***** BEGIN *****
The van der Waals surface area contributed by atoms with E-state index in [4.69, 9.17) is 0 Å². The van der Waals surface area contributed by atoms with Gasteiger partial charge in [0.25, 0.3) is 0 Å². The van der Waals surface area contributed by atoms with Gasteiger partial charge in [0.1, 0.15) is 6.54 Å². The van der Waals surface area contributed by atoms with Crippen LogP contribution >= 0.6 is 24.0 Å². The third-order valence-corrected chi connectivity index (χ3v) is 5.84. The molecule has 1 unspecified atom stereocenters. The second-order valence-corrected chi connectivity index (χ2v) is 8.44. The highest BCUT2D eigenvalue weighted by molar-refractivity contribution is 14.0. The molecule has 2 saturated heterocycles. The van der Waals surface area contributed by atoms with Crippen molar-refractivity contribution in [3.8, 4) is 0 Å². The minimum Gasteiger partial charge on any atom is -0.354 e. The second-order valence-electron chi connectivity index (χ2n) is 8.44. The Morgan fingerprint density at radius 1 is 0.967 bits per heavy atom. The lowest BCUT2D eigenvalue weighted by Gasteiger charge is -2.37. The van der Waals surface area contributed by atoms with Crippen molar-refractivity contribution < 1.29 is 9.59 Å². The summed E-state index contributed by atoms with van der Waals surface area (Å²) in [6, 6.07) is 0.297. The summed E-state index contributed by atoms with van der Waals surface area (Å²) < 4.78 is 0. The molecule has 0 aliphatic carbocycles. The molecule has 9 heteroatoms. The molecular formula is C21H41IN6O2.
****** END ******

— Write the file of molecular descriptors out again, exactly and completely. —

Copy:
The van der Waals surface area contributed by atoms with E-state index in [4.69, 9.17) is 0 Å². The van der Waals surface area contributed by atoms with Gasteiger partial charge in [0.25, 0.3) is 0 Å². The van der Waals surface area contributed by atoms with Gasteiger partial charge in [0.1, 0.15) is 6.54 Å². The van der Waals surface area contributed by atoms with Crippen LogP contribution >= 0.6 is 24.0 Å². The third-order valence-corrected chi connectivity index (χ3v) is 5.84. The molecule has 1 unspecified atom stereocenters. The second-order valence-corrected chi connectivity index (χ2v) is 8.44. The highest BCUT2D eigenvalue weighted by molar-refractivity contribution is 14.0. The molecule has 2 saturated heterocycles. The van der Waals surface area contributed by atoms with Crippen molar-refractivity contribution in [3.8, 4) is 0 Å². The minimum Gasteiger partial charge on any atom is -0.354 e. The second-order valence-electron chi connectivity index (χ2n) is 8.44. The Morgan fingerprint density at radius 1 is 0.967 bits per heavy atom. The lowest BCUT2D eigenvalue weighted by Gasteiger charge is -2.37. The van der Waals surface area contributed by atoms with Crippen molar-refractivity contribution < 1.29 is 9.59 Å². The summed E-state index contributed by atoms with van der Waals surface area (Å²) in [6, 6.07) is 0.297. The summed E-state index contributed by atoms with van der Waals surface area (Å²) < 4.78 is 0. The molecule has 0 aliphatic carbocycles. The molecule has 9 heteroatoms. The molecular formula is C21H41IN6O2.